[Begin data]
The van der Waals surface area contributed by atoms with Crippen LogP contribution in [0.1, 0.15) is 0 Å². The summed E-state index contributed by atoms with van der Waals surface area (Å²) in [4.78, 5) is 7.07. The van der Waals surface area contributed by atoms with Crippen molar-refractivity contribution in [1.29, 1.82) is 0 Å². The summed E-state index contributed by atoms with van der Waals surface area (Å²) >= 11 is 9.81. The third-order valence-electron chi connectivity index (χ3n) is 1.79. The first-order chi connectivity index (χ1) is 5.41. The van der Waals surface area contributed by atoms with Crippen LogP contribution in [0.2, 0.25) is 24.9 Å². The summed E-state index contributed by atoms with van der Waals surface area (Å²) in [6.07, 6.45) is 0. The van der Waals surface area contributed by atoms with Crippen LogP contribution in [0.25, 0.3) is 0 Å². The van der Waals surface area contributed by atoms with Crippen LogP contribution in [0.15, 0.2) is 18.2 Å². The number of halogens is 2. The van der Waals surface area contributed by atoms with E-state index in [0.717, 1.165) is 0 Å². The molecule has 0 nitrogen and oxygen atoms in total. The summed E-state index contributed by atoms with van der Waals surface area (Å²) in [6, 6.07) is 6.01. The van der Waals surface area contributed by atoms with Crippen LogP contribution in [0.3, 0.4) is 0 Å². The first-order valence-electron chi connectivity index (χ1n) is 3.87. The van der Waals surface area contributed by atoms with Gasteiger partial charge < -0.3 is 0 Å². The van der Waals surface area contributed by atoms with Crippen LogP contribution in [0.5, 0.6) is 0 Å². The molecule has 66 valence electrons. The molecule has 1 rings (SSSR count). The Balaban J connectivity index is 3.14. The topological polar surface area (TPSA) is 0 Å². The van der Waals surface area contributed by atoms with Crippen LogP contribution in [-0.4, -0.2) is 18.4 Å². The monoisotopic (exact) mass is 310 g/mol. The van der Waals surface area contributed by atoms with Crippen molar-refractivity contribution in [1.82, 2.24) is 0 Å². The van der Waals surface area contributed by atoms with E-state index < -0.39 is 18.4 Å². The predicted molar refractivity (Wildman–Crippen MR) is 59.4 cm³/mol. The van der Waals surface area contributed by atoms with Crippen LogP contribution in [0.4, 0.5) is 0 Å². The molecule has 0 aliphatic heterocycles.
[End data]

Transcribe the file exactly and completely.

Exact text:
The van der Waals surface area contributed by atoms with Crippen LogP contribution in [0.1, 0.15) is 0 Å². The summed E-state index contributed by atoms with van der Waals surface area (Å²) in [4.78, 5) is 7.07. The van der Waals surface area contributed by atoms with Crippen molar-refractivity contribution in [1.29, 1.82) is 0 Å². The summed E-state index contributed by atoms with van der Waals surface area (Å²) >= 11 is 9.81. The third-order valence-electron chi connectivity index (χ3n) is 1.79. The first-order chi connectivity index (χ1) is 5.41. The van der Waals surface area contributed by atoms with Crippen LogP contribution in [0.2, 0.25) is 24.9 Å². The summed E-state index contributed by atoms with van der Waals surface area (Å²) in [6.07, 6.45) is 0. The van der Waals surface area contributed by atoms with Crippen LogP contribution in [0.25, 0.3) is 0 Å². The van der Waals surface area contributed by atoms with Crippen LogP contribution in [0.15, 0.2) is 18.2 Å². The number of halogens is 2. The van der Waals surface area contributed by atoms with E-state index in [0.717, 1.165) is 0 Å². The molecule has 0 nitrogen and oxygen atoms in total. The summed E-state index contributed by atoms with van der Waals surface area (Å²) in [6, 6.07) is 6.01. The van der Waals surface area contributed by atoms with Crippen LogP contribution in [0.3, 0.4) is 0 Å². The first-order valence-electron chi connectivity index (χ1n) is 3.87. The van der Waals surface area contributed by atoms with Gasteiger partial charge < -0.3 is 0 Å². The van der Waals surface area contributed by atoms with Crippen LogP contribution in [0.5, 0.6) is 0 Å². The molecule has 66 valence electrons. The molecule has 1 rings (SSSR count). The Balaban J connectivity index is 3.14. The topological polar surface area (TPSA) is 0 Å². The van der Waals surface area contributed by atoms with Crippen LogP contribution in [-0.4, -0.2) is 18.4 Å². The monoisotopic (exact) mass is 310 g/mol. The van der Waals surface area contributed by atoms with Crippen molar-refractivity contribution in [1.82, 2.24) is 0 Å². The van der Waals surface area contributed by atoms with E-state index < -0.39 is 18.4 Å². The predicted molar refractivity (Wildman–Crippen MR) is 59.4 cm³/mol. The van der Waals surface area contributed by atoms with Crippen LogP contribution in [0.4, 0.5) is 0 Å². The molecule has 0 aliphatic heterocycles.